Jenny Southan gets good odds on the huge variety of eateries in Downtown Las Vegas
The majority of people visiting Sin City stay on the Strip, and it’s easy to understand why – it’s where all the luxury hotels are, the flashy casinos and fancy restaurants. Love it or loathe it, you can eat incredibly well in Las Vegas – over the years it has seriously upped its game from the all-you-can-eat buffets of before. You can eat black cod miso at Nobu in Caesar’s Palace, Oscietra caviar at the MGM Grand’s Joel Robuchon and whole roasted branzino at David Chang’s Momofuku in the Cosmopolitan. Las Vegas is no longer just about slot machines, but haute cuisine.
There is a limit, however, to the amount of fine-dining your stomach and wallet can manage in one trip. Fortunately, just a 20-minute drive away in Downtown Las Vegas, a host of trendy new dining places are emerging, putting this eclectic area of the city on the map. In fact, the area as a whole is being revitalised thanks to investment from local millionaire entrepreneur Tony Hsieh, founder of online shoe store Zappos, which has a campus nearby. There are still some unsavoury parts of Fremont Street, but if you know where to go you’ll discover eating and drinking worthy of the hippest parts of Brooklyn and Shoreditch.
Head to Donut Bar (124 S 6th St) on your coffee break and take your pick from trays of fresh doughnuts. The most popular is the pocket-sized creme brulee, a crisp glaze on the outside with a smooth vanilla cream filling. The maple bourbon, Nutella, and strawberry split are also delicious. At lunchtime, pop into Evel Pie (508 Fremont St) for New York-style pizza slices in a bar inspired by famous American daredevil Evel Knievel; Goblin Sausage, Cheesy Rider and Veg’d Out are all up for grabs. When your meetings are over, Bin 702 (707 E Fremont) in the Container Park does charcuterie cheese boards and wine on tap.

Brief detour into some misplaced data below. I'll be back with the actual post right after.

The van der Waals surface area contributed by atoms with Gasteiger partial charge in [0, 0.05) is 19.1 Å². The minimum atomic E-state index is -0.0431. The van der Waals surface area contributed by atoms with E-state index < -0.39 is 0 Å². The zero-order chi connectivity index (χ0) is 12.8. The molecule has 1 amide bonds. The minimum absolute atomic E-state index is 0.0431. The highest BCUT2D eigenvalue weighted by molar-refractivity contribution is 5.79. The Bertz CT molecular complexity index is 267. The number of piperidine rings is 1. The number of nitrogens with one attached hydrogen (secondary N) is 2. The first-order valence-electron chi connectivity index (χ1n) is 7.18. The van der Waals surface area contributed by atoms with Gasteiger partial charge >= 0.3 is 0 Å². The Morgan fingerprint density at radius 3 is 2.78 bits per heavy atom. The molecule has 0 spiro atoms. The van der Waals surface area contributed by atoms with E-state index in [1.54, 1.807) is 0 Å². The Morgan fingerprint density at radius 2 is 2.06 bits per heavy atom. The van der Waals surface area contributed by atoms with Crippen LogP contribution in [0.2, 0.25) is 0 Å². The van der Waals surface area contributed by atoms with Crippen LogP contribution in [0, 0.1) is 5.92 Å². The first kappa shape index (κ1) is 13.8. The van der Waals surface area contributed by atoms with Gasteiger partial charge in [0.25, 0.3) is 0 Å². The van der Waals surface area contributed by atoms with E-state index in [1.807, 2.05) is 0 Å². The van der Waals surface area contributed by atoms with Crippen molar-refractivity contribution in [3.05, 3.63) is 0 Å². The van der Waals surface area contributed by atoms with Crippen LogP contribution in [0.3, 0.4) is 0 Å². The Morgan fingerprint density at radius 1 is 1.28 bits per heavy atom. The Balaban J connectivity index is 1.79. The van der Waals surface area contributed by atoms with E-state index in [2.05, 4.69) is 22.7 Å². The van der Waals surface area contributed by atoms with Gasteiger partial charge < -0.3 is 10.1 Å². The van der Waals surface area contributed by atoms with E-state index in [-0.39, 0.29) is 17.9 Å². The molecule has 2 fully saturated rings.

While the outrageous Heart Attack Grill (450 Fremont St) has been plying its trade for years, publicly weighing customers before beckoning them in for the world’s tallest hamburger, the Kitchen at Atomic, just up the road at 927 Fremont St, is a rather more stylish joint. It’s actually one of the oldest bars in the city – back in the 1950s it used to let people sit on the roof to watch the atomic bomb tests going off in the desert. Opened last year, the restaurant now serves elevated New American fare (poached lobster mac and cheese bites anyone?).
If you’re in search of Mexican flavours, La Comida (100 S 6th St) serves more brands of tequila than it has seats, and dishes up all manner of tacos, enchiladas and burritos, piling pico de gallo, jalapeño and creamy guacamole into moreish bundles. Meanwhile, Park on Fremont (506 Fremont St) has a picturesque garden out the back where you can order tender, smoked beef brisket sandwiches, and Carson Kitchen (124 S 6th St) goes out of its way to impress with gourmet small plates. The baked brie with bacon jam, wild mushroom and smoked mozzarella flatbread, and cocoa-espresso NY strip steak are standout. Eating out in these parts is no gamble.